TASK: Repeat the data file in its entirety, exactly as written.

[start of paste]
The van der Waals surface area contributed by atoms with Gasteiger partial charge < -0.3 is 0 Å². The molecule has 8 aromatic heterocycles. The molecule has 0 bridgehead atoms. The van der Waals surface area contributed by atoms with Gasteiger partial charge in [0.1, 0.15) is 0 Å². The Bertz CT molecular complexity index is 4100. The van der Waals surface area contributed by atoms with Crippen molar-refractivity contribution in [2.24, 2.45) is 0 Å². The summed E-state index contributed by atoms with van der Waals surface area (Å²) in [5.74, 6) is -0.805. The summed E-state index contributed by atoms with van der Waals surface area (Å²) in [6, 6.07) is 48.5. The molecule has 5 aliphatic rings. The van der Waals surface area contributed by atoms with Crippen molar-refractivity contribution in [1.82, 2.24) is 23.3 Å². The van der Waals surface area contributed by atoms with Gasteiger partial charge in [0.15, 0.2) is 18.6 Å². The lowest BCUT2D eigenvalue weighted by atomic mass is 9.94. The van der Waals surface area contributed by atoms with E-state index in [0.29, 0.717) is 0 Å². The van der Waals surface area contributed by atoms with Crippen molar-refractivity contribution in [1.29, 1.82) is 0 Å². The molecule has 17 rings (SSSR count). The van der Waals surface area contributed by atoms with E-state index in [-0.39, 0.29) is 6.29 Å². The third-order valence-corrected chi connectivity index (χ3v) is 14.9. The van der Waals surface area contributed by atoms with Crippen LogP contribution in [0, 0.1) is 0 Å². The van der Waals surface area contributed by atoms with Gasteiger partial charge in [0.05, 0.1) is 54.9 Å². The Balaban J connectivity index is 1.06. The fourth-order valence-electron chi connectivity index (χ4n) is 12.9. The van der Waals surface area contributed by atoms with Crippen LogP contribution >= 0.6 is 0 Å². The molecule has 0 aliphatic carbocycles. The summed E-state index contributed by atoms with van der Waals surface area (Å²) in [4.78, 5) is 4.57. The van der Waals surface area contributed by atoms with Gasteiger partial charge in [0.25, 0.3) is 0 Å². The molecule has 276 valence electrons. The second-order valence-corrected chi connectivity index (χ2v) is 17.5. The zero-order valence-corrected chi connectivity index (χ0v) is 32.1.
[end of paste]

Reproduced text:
The van der Waals surface area contributed by atoms with Gasteiger partial charge < -0.3 is 0 Å². The molecule has 8 aromatic heterocycles. The molecule has 0 bridgehead atoms. The van der Waals surface area contributed by atoms with Gasteiger partial charge in [0.1, 0.15) is 0 Å². The Bertz CT molecular complexity index is 4100. The van der Waals surface area contributed by atoms with Crippen molar-refractivity contribution in [2.24, 2.45) is 0 Å². The summed E-state index contributed by atoms with van der Waals surface area (Å²) in [5.74, 6) is -0.805. The summed E-state index contributed by atoms with van der Waals surface area (Å²) in [6, 6.07) is 48.5. The molecule has 5 aliphatic rings. The van der Waals surface area contributed by atoms with Crippen molar-refractivity contribution in [1.82, 2.24) is 23.3 Å². The van der Waals surface area contributed by atoms with Gasteiger partial charge in [0.15, 0.2) is 18.6 Å². The lowest BCUT2D eigenvalue weighted by atomic mass is 9.94. The van der Waals surface area contributed by atoms with E-state index in [0.29, 0.717) is 0 Å². The van der Waals surface area contributed by atoms with Crippen molar-refractivity contribution in [1.29, 1.82) is 0 Å². The molecule has 17 rings (SSSR count). The van der Waals surface area contributed by atoms with E-state index in [-0.39, 0.29) is 6.29 Å². The third-order valence-corrected chi connectivity index (χ3v) is 14.9. The van der Waals surface area contributed by atoms with Crippen LogP contribution in [0, 0.1) is 0 Å². The van der Waals surface area contributed by atoms with Gasteiger partial charge in [0.05, 0.1) is 54.9 Å². The Balaban J connectivity index is 1.06. The fourth-order valence-electron chi connectivity index (χ4n) is 12.9. The van der Waals surface area contributed by atoms with Crippen LogP contribution >= 0.6 is 0 Å². The molecule has 0 aliphatic carbocycles. The summed E-state index contributed by atoms with van der Waals surface area (Å²) in [4.78, 5) is 4.57. The van der Waals surface area contributed by atoms with Gasteiger partial charge in [0.25, 0.3) is 0 Å². The molecule has 276 valence electrons. The second-order valence-corrected chi connectivity index (χ2v) is 17.5. The zero-order valence-corrected chi connectivity index (χ0v) is 32.1.